At the risk of validating the hype, let me say that tonight's hot-hot-hot Rigoletto was really a very good show.
Anna Netrebko proved (to me at least) that she's a lot more than just an opera hot face. Hers is a wonderful sound: all milky smoovness that turns on a dime, but never comes off cloying or manufactured. She conveys a deep understanding of the part, and precision engineers each aria accordingly, drawing on sounds that run the gamut from anguished, crystal clear highs in the Act II confession to excuciatingly delicate pianissimos in the death scene (completely audible 80 feet above her head, of course). A ticket to her debut at Carnegie Hall in March? Yes please...
Rolando V. also delivered a very strong showing. There were times when I felt he got overexcited and a little sloppy, or maybe there were moments when he was too willing to dip into his bag of affectations instead of just singing the thing. But all this went out the window when it really counted, and R delivered the goods according to schedule--the goods being a full throated sound as notable for its depth as its brilliance. If not quite sure at the beginning of the night, by the third act I was more than convinced he could do just about anything he wanted with that voice. However, I would suggest he take the onstage lustiness down about one notch. It should be possible to portray "animal" and not actually impregnate Maddalena, after all.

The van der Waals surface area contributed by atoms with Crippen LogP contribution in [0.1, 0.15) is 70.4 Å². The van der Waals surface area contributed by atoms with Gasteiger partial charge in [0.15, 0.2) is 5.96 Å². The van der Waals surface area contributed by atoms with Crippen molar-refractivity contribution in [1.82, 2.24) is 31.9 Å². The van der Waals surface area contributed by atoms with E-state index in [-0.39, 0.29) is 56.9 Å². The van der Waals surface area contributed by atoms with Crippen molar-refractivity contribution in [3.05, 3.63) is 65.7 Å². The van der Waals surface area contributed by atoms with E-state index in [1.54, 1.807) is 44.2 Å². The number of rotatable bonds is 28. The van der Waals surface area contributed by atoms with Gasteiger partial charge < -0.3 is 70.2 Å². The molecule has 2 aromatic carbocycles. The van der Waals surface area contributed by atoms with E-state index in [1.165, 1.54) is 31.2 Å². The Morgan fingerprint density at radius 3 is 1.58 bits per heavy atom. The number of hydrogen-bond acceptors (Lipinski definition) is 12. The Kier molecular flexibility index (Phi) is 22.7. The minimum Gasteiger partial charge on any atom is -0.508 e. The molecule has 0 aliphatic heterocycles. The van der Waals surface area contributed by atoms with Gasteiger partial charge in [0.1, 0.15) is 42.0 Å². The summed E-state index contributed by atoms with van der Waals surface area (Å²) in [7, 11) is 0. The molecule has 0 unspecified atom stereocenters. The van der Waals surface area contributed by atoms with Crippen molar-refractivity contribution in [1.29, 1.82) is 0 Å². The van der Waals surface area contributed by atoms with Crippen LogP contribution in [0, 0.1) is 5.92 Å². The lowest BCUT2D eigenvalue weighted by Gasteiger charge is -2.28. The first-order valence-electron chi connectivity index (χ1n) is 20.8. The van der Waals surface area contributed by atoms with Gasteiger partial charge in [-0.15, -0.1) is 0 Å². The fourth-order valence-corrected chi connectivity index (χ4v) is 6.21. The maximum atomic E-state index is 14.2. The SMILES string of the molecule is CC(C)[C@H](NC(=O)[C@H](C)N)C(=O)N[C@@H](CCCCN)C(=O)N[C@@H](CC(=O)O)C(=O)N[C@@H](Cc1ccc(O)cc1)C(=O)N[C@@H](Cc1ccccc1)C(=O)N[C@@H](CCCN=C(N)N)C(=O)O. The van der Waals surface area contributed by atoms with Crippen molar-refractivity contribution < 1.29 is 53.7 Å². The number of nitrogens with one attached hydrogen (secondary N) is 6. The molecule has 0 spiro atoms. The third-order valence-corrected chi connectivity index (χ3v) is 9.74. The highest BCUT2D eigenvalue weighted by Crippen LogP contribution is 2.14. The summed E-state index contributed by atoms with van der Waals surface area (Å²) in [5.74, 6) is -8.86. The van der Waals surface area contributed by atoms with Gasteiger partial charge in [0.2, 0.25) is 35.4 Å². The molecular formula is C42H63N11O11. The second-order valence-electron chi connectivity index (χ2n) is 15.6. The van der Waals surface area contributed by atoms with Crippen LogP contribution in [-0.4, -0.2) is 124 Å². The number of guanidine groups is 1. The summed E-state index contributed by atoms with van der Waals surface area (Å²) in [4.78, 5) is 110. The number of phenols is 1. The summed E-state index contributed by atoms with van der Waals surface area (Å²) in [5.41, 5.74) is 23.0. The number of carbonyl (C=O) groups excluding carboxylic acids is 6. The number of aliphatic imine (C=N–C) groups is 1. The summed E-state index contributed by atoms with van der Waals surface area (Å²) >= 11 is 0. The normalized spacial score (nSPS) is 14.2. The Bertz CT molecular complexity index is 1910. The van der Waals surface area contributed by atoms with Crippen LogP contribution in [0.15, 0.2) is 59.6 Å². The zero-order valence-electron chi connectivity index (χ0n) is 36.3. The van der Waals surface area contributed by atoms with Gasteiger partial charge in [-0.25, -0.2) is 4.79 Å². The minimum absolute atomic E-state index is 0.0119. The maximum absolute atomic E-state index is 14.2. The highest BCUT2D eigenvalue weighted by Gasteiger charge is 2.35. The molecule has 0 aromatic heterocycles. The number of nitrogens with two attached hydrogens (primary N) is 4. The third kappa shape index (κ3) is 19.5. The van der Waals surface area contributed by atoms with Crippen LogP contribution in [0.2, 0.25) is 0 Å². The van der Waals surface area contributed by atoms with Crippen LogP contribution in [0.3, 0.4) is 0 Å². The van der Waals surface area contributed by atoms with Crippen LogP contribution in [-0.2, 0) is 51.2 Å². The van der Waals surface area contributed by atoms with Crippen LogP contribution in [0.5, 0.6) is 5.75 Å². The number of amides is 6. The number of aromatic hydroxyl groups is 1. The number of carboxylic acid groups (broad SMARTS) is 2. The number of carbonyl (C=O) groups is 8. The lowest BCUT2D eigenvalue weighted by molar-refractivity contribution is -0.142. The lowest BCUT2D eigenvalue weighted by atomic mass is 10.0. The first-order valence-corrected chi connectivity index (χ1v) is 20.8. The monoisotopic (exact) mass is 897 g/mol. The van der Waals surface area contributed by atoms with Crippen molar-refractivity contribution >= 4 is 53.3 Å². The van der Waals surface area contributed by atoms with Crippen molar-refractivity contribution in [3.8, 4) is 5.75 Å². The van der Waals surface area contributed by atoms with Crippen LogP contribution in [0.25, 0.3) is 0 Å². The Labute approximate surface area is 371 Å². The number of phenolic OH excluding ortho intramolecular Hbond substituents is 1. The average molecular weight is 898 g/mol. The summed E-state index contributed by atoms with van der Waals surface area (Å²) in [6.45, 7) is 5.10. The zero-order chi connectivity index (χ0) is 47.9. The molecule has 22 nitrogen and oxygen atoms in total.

If not a head turning sound per se, I thought Carlo Guelfi a wonderful Rigoletto. Not that this is true of Rolando and Trebs, but I think its possible to phone these roles in and still have a good show. Not so with Rigoletto. If we don't experience that irreduceable tension between sympathy and judgement the whole thing falls apart. Guelfi had it all, especially in his big Act II solo and "Piangi mi fanciulla". These should be the soul of the show, I think, and oh boy were they tonight.
All the other elements seemed firmly in place--Asher Fisch kept things kicking in the pit, the chorus sounded great, and a special mention for the ensemble work, so glorious in this opera, which was carried out with an unusual refinement.
The sold-outedness was somewhat noticeable, teenagers that looked like they were going to prom, and a high incidence of talking/coughing/gurgling, including the riff raff behind us, who seemed content to carry on a full conversation during Act I until our combined stares of death finally quieted them. But such is the price of hotness.
Update: And here we thought everyone else was going on Tuesday. Maury's take: Rolando is "the one"; JSU's thoughts are here.